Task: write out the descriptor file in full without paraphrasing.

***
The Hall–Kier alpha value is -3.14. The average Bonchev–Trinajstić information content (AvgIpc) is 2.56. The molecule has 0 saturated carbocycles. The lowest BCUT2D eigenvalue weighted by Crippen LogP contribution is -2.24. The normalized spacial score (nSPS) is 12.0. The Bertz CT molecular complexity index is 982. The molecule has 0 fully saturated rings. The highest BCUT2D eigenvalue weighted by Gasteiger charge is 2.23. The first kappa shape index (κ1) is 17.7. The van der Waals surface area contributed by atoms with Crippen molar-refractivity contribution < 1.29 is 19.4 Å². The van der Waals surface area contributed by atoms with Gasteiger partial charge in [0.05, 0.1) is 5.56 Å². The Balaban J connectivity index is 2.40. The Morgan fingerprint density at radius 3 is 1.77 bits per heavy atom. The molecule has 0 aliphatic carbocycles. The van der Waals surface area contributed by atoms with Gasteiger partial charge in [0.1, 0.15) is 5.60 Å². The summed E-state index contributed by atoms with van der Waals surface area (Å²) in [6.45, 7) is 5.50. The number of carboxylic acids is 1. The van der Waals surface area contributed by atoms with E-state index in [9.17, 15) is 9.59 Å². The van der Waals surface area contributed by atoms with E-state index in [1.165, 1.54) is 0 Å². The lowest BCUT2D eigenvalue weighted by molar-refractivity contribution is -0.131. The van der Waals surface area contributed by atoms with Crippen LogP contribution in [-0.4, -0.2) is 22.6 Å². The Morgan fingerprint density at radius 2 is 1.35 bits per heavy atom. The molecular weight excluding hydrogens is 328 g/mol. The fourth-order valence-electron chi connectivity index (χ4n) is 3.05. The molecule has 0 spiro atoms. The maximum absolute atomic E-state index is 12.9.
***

The Hall–Kier alpha value is -3.14. The average Bonchev–Trinajstić information content (AvgIpc) is 2.56. The molecule has 0 saturated carbocycles. The lowest BCUT2D eigenvalue weighted by Crippen LogP contribution is -2.24. The normalized spacial score (nSPS) is 12.0. The Bertz CT molecular complexity index is 982. The molecule has 0 fully saturated rings. The highest BCUT2D eigenvalue weighted by Gasteiger charge is 2.23. The first kappa shape index (κ1) is 17.7. The van der Waals surface area contributed by atoms with Crippen molar-refractivity contribution < 1.29 is 19.4 Å². The van der Waals surface area contributed by atoms with Gasteiger partial charge in [0.05, 0.1) is 5.56 Å². The Balaban J connectivity index is 2.40. The Morgan fingerprint density at radius 3 is 1.77 bits per heavy atom. The molecule has 0 aliphatic carbocycles. The van der Waals surface area contributed by atoms with Gasteiger partial charge in [0.1, 0.15) is 5.60 Å². The summed E-state index contributed by atoms with van der Waals surface area (Å²) in [6.45, 7) is 5.50. The number of carboxylic acids is 1. The van der Waals surface area contributed by atoms with E-state index in [9.17, 15) is 9.59 Å². The van der Waals surface area contributed by atoms with E-state index in [1.165, 1.54) is 0 Å². The lowest BCUT2D eigenvalue weighted by molar-refractivity contribution is -0.131. The van der Waals surface area contributed by atoms with Crippen LogP contribution in [-0.4, -0.2) is 22.6 Å². The Morgan fingerprint density at radius 2 is 1.35 bits per heavy atom. The molecular weight excluding hydrogens is 328 g/mol. The fourth-order valence-electron chi connectivity index (χ4n) is 3.05. The molecule has 0 spiro atoms. The maximum absolute atomic E-state index is 12.9.